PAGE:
The covid-19 pandemic really hit the FC hard with so many state regulations and fears and uncertainties about health. Her experience was that during this time the FC discovered a strong part of its resiliency again as common shared experience. Especially because of the surrounding Pfeiffer farm and gardens the FC is surrounded by. Fresh biodynamic food, home-made yogurt still filled the plates in the dining room and with a short stroll outside the green plants, colorful gardens, animals and well-tended green spaces were all around. People were never really isolated alone in their rooms, even if there were compromises at times.
Also, because it was hard to get outside to do maintenance and repairs during the pandemic, all types of people young and old stepped up and helped with plumbing, carpentry and all types of other repairs which were handled through neighborhood and community cooperation. It felt like a true neighborhood community formed during covid-19 and the community in this way did not succumb to the social polarization experienced in so many other communities. The fact that this type of neighborhood cooperation emerged lowered greatly the social angst and anxiety that could have taken over the milieu of the community. The community created a healthy environment where people could still breath and be social.
Tari Steinreuk Added:
It’s not just about the basic physical needs at the FC. She has observed how the FC provides a counterpoint to the isolation and vulnerability people can feel as they get older. The community provides opportunities for members and co-workers to share their gifts and skills with one another. Because in the FC many things you need are provided for there is more freedom to share and teach skills and gifts as well as learn new skills and gifts. During the pandemic people shared all types of skills repairing and mending things that needed doing. Teaching and sharing your gifts with others is encouraged in this type of community setting and can be very rewarding for older members, co-workers and volunteers alike. To “truly feel needed” for a practical purpose is an experience you can’t replace or create artificially as we grow older. In a community we see opportunities every day to “serve” in a meaningful and tangible way. In our current world, so riddled with examples of “separation” from each other and so many disappearing into the world of media, video games and technology, it is so heartening to see people out and about and actively engaging each other in community. Even if relationships are not always “rosy” it is still real and people learn how to connect and communicate.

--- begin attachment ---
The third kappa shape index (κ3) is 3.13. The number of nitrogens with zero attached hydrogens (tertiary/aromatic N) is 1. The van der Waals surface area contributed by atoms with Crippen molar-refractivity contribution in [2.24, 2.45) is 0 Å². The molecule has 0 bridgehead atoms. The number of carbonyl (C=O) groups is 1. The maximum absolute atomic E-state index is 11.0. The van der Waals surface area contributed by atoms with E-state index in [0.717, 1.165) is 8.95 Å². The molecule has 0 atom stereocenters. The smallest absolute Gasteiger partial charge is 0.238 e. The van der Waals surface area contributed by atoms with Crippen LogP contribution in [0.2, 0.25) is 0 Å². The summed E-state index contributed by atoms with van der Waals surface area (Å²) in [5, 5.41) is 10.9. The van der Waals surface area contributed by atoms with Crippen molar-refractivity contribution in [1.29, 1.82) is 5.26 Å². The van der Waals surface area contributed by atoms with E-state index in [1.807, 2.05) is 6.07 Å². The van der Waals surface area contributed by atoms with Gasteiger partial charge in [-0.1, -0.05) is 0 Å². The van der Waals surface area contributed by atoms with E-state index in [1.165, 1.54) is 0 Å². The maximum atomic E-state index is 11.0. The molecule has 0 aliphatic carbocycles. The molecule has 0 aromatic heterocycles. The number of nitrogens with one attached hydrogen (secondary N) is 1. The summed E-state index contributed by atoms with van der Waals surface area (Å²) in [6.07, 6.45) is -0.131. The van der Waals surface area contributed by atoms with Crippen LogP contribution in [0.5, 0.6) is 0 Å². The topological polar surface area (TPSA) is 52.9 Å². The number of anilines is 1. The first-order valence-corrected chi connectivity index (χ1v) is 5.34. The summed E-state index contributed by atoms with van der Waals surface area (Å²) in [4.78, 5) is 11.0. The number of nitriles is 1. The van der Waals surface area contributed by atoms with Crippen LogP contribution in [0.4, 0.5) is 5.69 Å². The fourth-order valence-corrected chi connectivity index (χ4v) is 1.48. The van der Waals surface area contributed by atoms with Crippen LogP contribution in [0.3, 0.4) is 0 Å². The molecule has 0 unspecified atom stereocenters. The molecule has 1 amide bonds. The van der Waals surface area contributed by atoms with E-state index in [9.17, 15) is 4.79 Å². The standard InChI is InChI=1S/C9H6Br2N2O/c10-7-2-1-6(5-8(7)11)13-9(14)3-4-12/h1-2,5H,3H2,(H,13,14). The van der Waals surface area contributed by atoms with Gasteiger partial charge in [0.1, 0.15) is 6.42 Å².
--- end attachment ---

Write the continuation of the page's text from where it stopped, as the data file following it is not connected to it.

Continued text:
It is also important to mention that at the FC there is always a crew of young people from Germany, abroad or sometimes from the states that work in the community and participate in the elder care. Watching the loving relationships and bonds that can form between the young and old is uniquely heartening. It would not be possible in another elder care institution to be living nearby when a person is getting ready to cross the threshold and hold their hand through this process. Also, to share stories and biographies between the young and old creates special relationships. It is hard to describe how special it is to see how the development of the younger people in their late teens or early twenties matures and how happy the elder members are to interact with their younger caregivers on a regular basis. It is a dimension of health creation you cannot put in a bottle or prescription. Everyone benefits!
I was so moved to see how one of the elder members “Hildegard” was cared for by the young co-workers. They would dress her in beautiful clothes which she loved. Her observation is that work becomes social in these instances and this is a special quality of the community. Community life “invites good deeds” and you see how on a daily basis people want to do good and neighborly things for each other. Serving and caring for others also lifts you out of yourself and your own problems and offers you the opportunity to see things from different perspectives which is so essential for a healthy social life.
This social element is expanded through celebrating the festivals of the year together, processing vegetables from the garden as a community around the table, or even “shucking” corn outside sitting on logs. The festivals are very important because it is a time to share deeper thoughts and contemplate spiritual things. Music, poetry, readings in the Goethe room, eurythmy, and special lectures are always part of the holiday celebrations and bring a deeper meaning to everyone’s life as well as a social element.
Tari and Mac:
The community is most special when we can see the higher being in those we are caring for. It is a deed of “love” to care for other people in need. Bringing dignity to the aging process actually increases our capacity for love.